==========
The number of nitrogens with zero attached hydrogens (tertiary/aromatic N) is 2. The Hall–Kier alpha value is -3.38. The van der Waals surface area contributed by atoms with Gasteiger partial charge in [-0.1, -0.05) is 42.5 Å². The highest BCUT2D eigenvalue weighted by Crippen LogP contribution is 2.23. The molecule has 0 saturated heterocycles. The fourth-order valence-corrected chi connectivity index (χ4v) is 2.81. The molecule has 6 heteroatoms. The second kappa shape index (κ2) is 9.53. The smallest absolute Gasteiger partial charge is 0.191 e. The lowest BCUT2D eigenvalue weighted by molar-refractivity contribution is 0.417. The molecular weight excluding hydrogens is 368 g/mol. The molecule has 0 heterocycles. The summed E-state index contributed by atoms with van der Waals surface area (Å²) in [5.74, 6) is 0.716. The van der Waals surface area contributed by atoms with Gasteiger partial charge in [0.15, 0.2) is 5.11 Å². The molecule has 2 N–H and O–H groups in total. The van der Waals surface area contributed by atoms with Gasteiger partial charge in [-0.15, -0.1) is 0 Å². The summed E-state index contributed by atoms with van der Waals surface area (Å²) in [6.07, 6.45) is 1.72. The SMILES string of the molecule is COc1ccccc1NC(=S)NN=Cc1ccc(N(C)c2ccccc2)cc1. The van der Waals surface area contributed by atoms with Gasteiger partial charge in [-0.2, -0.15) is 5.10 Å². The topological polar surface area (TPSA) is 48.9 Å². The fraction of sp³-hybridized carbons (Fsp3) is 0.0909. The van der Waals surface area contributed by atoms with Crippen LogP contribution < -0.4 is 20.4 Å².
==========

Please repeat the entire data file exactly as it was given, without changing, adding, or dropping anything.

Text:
The number of nitrogens with zero attached hydrogens (tertiary/aromatic N) is 2. The Hall–Kier alpha value is -3.38. The van der Waals surface area contributed by atoms with Gasteiger partial charge in [-0.1, -0.05) is 42.5 Å². The highest BCUT2D eigenvalue weighted by Crippen LogP contribution is 2.23. The molecule has 0 saturated heterocycles. The fourth-order valence-corrected chi connectivity index (χ4v) is 2.81. The molecule has 6 heteroatoms. The second kappa shape index (κ2) is 9.53. The smallest absolute Gasteiger partial charge is 0.191 e. The lowest BCUT2D eigenvalue weighted by molar-refractivity contribution is 0.417. The molecular weight excluding hydrogens is 368 g/mol. The molecule has 0 heterocycles. The summed E-state index contributed by atoms with van der Waals surface area (Å²) in [5.74, 6) is 0.716. The van der Waals surface area contributed by atoms with Gasteiger partial charge in [0.15, 0.2) is 5.11 Å². The molecule has 2 N–H and O–H groups in total. The van der Waals surface area contributed by atoms with Gasteiger partial charge in [-0.15, -0.1) is 0 Å². The summed E-state index contributed by atoms with van der Waals surface area (Å²) in [6.07, 6.45) is 1.72. The SMILES string of the molecule is COc1ccccc1NC(=S)NN=Cc1ccc(N(C)c2ccccc2)cc1. The van der Waals surface area contributed by atoms with Gasteiger partial charge in [-0.2, -0.15) is 5.10 Å². The topological polar surface area (TPSA) is 48.9 Å². The fraction of sp³-hybridized carbons (Fsp3) is 0.0909. The van der Waals surface area contributed by atoms with Crippen LogP contribution < -0.4 is 20.4 Å².